Studies of human populations and animal models suggest that a father's experiences such as diet or environmental stress can influence the health and development of his descendants. How these effects are transmitted across generations, however, remains mysterious.
Susan Strome's lab at UC Santa Cruz has been making steady progress in unraveling the mechanisms behind this phenomenon, using a tiny roundworm called Caenorhabditis elegans to show how marks on chromosomes that affect gene expression, called "epigenetic" marks, can be transmitted from parents to offspring. Her team's most recent paper, published October 17 in Nature Communications, focuses on transmission of epigenetic marks by C. elegans sperm.
In addition to documenting the transmission of epigenetic memory by sperm, the new study shows that the epigenetic information delivered by sperm to the embryo is both necessary and sufficient to guide proper development of germ cells in the offspring (germ cells give rise to eggs and sperm).
"We decided to look at C. elegans because it is such a good model for asking epigenetic questions using powerful genetic approaches," said Strome, a distinguished professor of molecular, cell, and developmental biology.
Epigenetic changes do not alter the DNA sequences of genes, but instead involve chemical modifications to either the DNA itself or the histone proteins with which DNA is packaged in the chromosomes. These modifications influence gene expression, turning genes on or off in different cells and at different stages of development. The idea that epigenetic modifications can cause changes in gene expression that are transmitted from one generation to the next, known as "transgenerational epigenetic inheritance," is now the focus of intense scientific investigation.
For many years, it was thought that sperm do not retain any histone packaging and therefore could not transmit histone-based epigenetic information to offspring. Recent studies, however, have shown that about 10 percent of histone packaging is retained in both human and mouse sperm.
"Furthermore, where the chromosomes retain histone packaging of DNA is in developmentally important regions, so those findings raised awareness of the possibility that sperm may transmit important epigenetic information to embryos," Strome said.
When her lab looked at C. elegans sperm, they found the sperm genome fully retains histone packaging. Other researchers had found the same is true for another commonly studied organism, the zebrafish.
"Like zebrafish, worms represent an extreme form of histone retention by sperm, which makes them a great system to see if this packaging really matters," Strome said.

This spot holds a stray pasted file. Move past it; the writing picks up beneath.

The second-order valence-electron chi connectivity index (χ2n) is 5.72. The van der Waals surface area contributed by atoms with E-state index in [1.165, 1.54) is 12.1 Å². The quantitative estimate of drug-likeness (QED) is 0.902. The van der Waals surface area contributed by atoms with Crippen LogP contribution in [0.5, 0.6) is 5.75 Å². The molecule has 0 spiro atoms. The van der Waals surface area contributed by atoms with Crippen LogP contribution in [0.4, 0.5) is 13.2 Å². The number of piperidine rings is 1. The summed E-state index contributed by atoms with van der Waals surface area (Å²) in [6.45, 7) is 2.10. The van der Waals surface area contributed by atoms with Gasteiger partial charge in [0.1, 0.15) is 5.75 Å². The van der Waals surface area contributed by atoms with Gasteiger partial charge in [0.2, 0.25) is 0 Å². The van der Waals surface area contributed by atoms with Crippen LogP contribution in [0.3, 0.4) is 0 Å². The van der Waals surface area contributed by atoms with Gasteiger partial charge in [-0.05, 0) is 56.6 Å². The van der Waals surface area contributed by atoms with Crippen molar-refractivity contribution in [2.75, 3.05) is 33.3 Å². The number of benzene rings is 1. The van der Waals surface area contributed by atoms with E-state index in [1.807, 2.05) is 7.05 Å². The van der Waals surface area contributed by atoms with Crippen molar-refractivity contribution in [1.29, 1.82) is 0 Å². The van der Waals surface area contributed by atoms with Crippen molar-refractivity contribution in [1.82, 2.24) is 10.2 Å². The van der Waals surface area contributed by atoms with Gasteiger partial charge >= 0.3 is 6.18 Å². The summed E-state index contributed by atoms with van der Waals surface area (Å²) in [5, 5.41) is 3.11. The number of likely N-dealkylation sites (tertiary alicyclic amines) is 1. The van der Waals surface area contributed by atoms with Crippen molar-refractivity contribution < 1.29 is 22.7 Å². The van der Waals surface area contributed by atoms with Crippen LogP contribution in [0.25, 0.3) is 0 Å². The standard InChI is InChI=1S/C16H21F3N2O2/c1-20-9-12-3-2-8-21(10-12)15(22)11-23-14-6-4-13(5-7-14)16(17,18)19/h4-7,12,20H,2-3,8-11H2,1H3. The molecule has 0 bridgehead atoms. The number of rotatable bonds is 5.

Her lab focused on a particular epigenetic mark (designated H3K27me3) that has been well established as a mark of repressed gene expression in a wide range of organisms. The researchers found that removing this mark from sperm chromosomes causes the majority of the offspring to be sterile. Having established that the mark is important, they wanted to see if it is sufficient to guide normal germline development.
The researchers addressed this by analyzing a mutant worm in which the chromosomes from sperm and egg are separated in the first cell division after fertilization, so that one cell of the embryo inherits only sperm chromosomes and the other cell inherits only egg chromosomes (normally, each cell of an embryo inherits chromosomes from both egg and sperm). This unusual chromosome segregation pattern allowed the researchers to generate worms whose germ line inherited only sperm chromosomes and therefore only sperm epigenetic marks. Those worms turned out to be fertile and to have normal gene expression patterns.
"These findings show that the DNA packaging in sperm is important, because offspring that did not inherit normal sperm epigenetic marks were sterile, and it is sufficient for normal germline development," Strome said.
While the study shows that epigenetic information transmitted by sperm is important for normal development, it does not directly address how the life experience of a father can affect the health of his descendants. Strome's lab is investigating this question with experiments in which worms are treated with alcohol or starved before reproducing.
"The goal is to analyze how the chromatin packaging changes in the parent," she said. "Whatever gets passed on to the offspring has to go through the germ cells. We want to know which cells experience the environmental factors, how they transmit that information to the germ cells, what changes in the germ cells, and how that impacts the offspring."
By demonstrating the importance of epigenetic information carried by sperm, the current study establishes that if the environment experienced by the father changes the epigenetics of sperm chromosomes, it could affect the offspring.
The first author of the paper is Tomoko Tabuchi, a postdoctoral researcher in Strome's lab at UC Santa Cruz. Coauthors include Andreas Rechtsteiner and Thea Egelhofer at UC Santa Cruz and Tess Jeffers and Coleen Murphy at Princeton University. This work was supported by the National Institutes of Health.